Campton is a town located in Central New Hampshire in the Lakes Region of the state. It is situated on the Easter edge of Grafton County and, as of the 2010 U.S. Census, is home to 3,333 people. Campton encompasses a total area of 52.5 square miles, of which, only .6 miles is water. The area is home to several small residential villages, including Blair, Campton Hollow, West Campton and Lower Campton. A handful of notable natural landmarks are also located in Campton: Blair State Forest, Livermore Falls State Forest, parts of the White Mountain and parts of the White Mountain National Forest can all be found in this area.
Campton was originally granted in 1761 to Jabez Spencer by Governor Benning Wentworth. The area was settled in 1765 and, in 1776, the town took on the name Campton, after a camp that was built to survey the area. In its early years, Campton was popular with farmers, because of its fertile ground. By the 1850s, the area saw a more industrial movement, with the addition of a saw mill, gristmill, tannery and carriage shop. Over time, the area has been home to many notable residents, including congressman and Senator Henry W. Blair, skier Chris Devlin-Young and Congressman Arthur Livermore.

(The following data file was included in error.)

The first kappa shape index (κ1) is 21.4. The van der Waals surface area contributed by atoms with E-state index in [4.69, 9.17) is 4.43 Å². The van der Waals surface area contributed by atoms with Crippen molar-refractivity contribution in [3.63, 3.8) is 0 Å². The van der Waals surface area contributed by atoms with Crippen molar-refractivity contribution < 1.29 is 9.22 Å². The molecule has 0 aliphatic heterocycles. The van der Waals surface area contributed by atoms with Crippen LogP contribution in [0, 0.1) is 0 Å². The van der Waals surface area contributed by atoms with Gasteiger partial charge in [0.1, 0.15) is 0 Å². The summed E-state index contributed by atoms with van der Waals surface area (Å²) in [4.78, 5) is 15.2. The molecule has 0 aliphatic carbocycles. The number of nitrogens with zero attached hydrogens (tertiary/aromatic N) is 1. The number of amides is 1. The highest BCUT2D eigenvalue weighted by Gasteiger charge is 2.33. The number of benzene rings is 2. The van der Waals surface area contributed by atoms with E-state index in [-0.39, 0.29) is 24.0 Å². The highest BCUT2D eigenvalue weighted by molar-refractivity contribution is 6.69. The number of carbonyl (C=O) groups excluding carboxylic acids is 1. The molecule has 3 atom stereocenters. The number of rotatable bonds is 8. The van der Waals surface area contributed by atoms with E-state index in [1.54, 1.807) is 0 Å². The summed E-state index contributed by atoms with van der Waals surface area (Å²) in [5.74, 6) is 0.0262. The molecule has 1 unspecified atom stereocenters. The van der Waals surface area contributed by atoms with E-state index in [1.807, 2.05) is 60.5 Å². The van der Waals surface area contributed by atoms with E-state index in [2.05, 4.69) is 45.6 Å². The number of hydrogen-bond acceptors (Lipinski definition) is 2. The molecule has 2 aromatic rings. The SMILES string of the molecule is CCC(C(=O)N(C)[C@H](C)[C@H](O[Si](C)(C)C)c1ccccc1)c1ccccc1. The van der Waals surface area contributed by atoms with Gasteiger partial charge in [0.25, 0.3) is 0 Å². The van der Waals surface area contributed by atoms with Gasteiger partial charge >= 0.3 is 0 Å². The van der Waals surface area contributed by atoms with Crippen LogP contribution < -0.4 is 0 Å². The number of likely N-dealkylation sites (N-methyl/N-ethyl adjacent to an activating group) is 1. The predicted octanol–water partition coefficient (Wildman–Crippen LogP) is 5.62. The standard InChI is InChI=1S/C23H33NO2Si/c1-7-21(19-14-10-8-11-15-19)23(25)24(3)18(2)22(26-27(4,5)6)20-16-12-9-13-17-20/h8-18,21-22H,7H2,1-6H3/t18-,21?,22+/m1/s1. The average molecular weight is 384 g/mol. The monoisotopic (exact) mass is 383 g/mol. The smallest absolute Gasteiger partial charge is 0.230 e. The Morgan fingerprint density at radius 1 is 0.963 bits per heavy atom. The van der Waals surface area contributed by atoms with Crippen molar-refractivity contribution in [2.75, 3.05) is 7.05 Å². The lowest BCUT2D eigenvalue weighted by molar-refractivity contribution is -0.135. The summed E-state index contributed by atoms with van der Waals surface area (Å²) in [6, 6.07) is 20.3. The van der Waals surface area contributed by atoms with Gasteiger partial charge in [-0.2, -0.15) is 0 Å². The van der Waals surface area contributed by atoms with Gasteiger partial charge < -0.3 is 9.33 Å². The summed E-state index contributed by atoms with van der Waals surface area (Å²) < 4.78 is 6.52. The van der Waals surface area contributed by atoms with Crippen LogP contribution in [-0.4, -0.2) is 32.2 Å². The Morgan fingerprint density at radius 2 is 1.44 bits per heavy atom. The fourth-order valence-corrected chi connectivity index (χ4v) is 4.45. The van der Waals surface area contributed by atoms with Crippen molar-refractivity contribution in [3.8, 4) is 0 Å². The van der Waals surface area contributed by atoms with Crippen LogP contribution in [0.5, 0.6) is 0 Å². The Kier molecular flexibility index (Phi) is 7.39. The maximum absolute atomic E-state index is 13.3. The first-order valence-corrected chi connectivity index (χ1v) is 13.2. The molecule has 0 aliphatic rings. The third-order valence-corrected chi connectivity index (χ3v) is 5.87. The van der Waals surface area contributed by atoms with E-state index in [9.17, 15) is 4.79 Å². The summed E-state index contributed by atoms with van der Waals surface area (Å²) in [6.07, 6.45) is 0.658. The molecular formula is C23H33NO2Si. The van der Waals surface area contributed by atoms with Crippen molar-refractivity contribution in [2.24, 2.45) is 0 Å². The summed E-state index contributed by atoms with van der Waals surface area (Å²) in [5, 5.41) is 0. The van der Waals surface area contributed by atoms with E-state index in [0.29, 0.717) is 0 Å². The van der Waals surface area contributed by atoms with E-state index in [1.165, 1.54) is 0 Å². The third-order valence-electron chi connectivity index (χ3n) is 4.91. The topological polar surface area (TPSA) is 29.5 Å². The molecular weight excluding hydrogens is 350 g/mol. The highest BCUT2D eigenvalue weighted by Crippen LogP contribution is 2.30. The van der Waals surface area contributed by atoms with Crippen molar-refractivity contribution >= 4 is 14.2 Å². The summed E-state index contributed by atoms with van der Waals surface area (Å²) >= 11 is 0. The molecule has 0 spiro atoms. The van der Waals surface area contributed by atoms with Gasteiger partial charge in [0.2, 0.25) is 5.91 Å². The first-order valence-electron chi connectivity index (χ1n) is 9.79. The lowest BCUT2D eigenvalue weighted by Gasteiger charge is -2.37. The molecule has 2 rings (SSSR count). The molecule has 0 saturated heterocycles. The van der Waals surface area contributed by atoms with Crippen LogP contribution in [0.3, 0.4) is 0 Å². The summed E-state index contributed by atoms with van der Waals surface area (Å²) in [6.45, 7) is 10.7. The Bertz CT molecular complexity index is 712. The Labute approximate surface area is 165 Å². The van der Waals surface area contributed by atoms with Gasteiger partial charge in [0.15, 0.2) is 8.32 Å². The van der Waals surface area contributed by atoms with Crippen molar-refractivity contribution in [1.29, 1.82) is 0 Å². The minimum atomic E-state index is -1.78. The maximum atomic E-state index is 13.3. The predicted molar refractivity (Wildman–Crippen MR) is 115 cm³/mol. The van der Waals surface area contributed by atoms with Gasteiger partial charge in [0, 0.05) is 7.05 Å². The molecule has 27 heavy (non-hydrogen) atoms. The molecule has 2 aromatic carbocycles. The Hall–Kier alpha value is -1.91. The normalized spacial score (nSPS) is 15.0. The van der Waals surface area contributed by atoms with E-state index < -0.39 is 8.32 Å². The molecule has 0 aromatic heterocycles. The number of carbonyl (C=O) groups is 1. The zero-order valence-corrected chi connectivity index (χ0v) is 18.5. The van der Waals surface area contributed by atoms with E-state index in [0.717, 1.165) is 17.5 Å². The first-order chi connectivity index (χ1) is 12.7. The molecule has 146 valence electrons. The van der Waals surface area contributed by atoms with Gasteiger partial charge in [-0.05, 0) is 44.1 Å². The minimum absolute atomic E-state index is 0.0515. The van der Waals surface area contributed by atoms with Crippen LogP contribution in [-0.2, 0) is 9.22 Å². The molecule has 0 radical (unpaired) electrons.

The Campton area includes a part of a number of bodies of water, including the Mad River, the Pemigewassat River, Livermore Falls and the Merrimack River watershed. There are also three covered bridges in the town, one of which (the Blair Bridge) is the second longest of its kind in the state.
Campton has a full-time police department, a full-time fire chief and a municipal emergency medical services department. The town also has its own recreation department, which provides afterschool programs, camps, classes and recreational sports leagues for adults and children. The area?s biggest employers are the Owls Nest Golf Course, Campton Sand & Gravel and Cascraft.